Jackson could be getting $6 million to help with the North State Street and West County Line Road reconstruction projects.
The city’s one-percent oversight commission recently approved the allocation, but with two caveats.
Jackson would receive the money in installments over the next three years. Also, the city would only receive the funding pending an answer from the Mississippi Ethics Commission as to whether the board could vote on the funding, citing one oversight commissioner’s potential conflict of interest.
At the heart of the matter is whether the commission could award funding for the West County Line Road project while Beverly Hogan serves as a member.
Hogan is the president of Tougaloo College. The West County Line work would directly benefit Tougaloo and its students, according to Commissioner Pete Perry.
However, it was unclear whether Hogan herself would benefit. And when asked, Perry did not know how or if she would personally.
“The question is does Dr. Hogan have a pecuniary interest in Tougaloo having several hundred acres opened to development,” Perry said.
Perry argued Hogan shouldn’t vote because Tougaloo would benefit economically with the realignment of West County Line, and threatened to walk out of the meeting if Hogan did not recuse herself.
Had Perry walked out, the commission no longer would have had a quorum, and no action could’ve been taken.
The board voted to approve the $6 million on a 4-1-1 vote. Voting in favor were Commission Vice Chair Duane O’Neill and commissioners Michael Boerner, Carrie Johnson and Robert Blane. Perry voted against it, while Hogan abstained.
Under state statute, six of the board’s 10 members must be present for a quorum.
Hogan couldn’t be reached by phone or e-mail. At the meeting, she voiced her support for the project, saying it would improve transportation for students traveling to and from the campus.
Tougaloo is located at 500 West County Line. The historically black college serves approximately 840 students, according to U.S. News and World Report.
Commissioner Ted Duckworth, who was absent from last week’s meeting, said Hogan should have been allowed to vote.
Duckworth, who helped develop the District at Eastover on Eastover Drive, arguably could have benefited from that street’s recent repaving. The city recently directed APAC-Mississippi to overlay Eastover as part of its neighborhood street repaving program.
The program, which is funded with one-percent dollars, was put in place to target the city’s worst residential streets.
However, the section of Eastover repaved is home to a number of state agencies, as well as the District, a $150 million mixed-use development, and is arguably not a residential street.
Duckworth said that by design, commissioners will have conflicts with nearly every project approved, and that if Perry used his own logic, he should not be allowed to vote for projects in Belhaven, because Perry lives in that neighborhood.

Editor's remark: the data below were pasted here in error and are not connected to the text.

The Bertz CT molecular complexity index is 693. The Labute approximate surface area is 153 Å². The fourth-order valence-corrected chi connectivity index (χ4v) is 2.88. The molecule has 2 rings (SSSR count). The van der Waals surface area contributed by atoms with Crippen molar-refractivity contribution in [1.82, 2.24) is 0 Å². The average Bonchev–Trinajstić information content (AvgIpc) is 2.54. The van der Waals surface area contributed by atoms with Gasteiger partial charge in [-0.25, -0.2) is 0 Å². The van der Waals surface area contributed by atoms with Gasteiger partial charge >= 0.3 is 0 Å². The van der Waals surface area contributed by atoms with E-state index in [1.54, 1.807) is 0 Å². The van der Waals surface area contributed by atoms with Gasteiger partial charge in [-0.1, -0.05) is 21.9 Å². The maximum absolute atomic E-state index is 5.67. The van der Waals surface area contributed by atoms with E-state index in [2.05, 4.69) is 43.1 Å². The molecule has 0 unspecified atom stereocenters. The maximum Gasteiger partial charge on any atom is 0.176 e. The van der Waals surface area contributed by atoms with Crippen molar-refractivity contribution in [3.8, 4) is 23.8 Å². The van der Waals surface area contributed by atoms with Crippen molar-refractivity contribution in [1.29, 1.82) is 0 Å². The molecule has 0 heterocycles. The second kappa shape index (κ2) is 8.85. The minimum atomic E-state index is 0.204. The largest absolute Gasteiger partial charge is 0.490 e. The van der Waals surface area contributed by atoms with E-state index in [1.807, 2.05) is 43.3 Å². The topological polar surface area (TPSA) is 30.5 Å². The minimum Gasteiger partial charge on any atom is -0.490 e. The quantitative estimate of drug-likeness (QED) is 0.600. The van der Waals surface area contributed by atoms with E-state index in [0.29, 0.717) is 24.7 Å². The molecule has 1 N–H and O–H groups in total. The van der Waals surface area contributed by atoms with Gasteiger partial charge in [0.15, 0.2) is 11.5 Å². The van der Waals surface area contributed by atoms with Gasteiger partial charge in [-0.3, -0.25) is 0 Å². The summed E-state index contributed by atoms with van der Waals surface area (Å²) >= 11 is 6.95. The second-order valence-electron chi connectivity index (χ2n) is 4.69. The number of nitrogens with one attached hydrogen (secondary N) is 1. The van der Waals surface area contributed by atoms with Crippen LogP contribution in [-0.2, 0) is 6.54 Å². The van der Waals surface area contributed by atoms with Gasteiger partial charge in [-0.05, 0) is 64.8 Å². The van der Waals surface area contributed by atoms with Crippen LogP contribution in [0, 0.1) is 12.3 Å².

“Legislation required each commissioner to be a resident of the city of Jackson, to allow Jackson residents and business leaders to represent their respective communities,” he said. “(There are) conflicts for every one of us.”
The County Line and North State projects are being funded in large part with a $19.5 million TIGER Grant.
According to a copy of the city’s grant application, the West County Line realignment would specifically benefit Tougaloo College and the surrounding community, which is predominantly African-American.
The city received the grant in 2015. TIGER stands for “Transportation Investment Generating Economic Recovery.” The grants are to be used on projects not only designed to improve transportation but to enhance economic development.
“Tougaloo was identified as the reason for it (the West County Line work), because it would enhance the value of the property,” Perry said.
The project calls for realigning West County Line Road to intersect with East County Line, a major commercial corridor. Also, a new underpass would be constructed for vehicles to cross under the railroad tracks.
Right now, West County Line connects to North State south of East County Line. Vehicles must cross a railroad track to turn onto or off of the street.
In addition to improving transportation, the project would open up “hundreds of acres” of Tougaloo property for new development, Perry said.
Perry forced Hogan’s abstention after reading about what he said was a similar incident in Madison County.
The Madison County Board of Supervisors recently asked the county attorney to draft a letter to state and local law enforcement officials and the Mississippi Ethics Commission to look into MCEDA’s hiring of Warnock and Associates, a Madison County engineering firm, to conduct an airport feasibility study.
MCEDA is the Madison County Economic Development Authority. The organization brought on Warnock to conduct the study years ago. When the contract was awarded, Calvin Harris, an employee of Warnock, was on the MCEDA board. However, he recused himself from the vote.
The $1.2 million study would have determined whether or not the county needed a new airport and included the evaluation of a number of potential sites.
According to House Bill 1874, which created the authority, MCEDA “shall not contract with any person who is related to a member of the authority within the third degree or who is the spouse of a member of the authority, nor shall the authority contract with a business entity of which a member of the authority is an officer, director, owner, partner or employee.”
In 2006, the ethics commission opined in an unrelated case that a member of a planning and development district board “may not be employed by a civil engineering firm which contracts with the planning and development district.”
The North State project will cost about $19.6 million by itself, and will include reconstructing the roadway from Hartfield Street to Sheppard Road.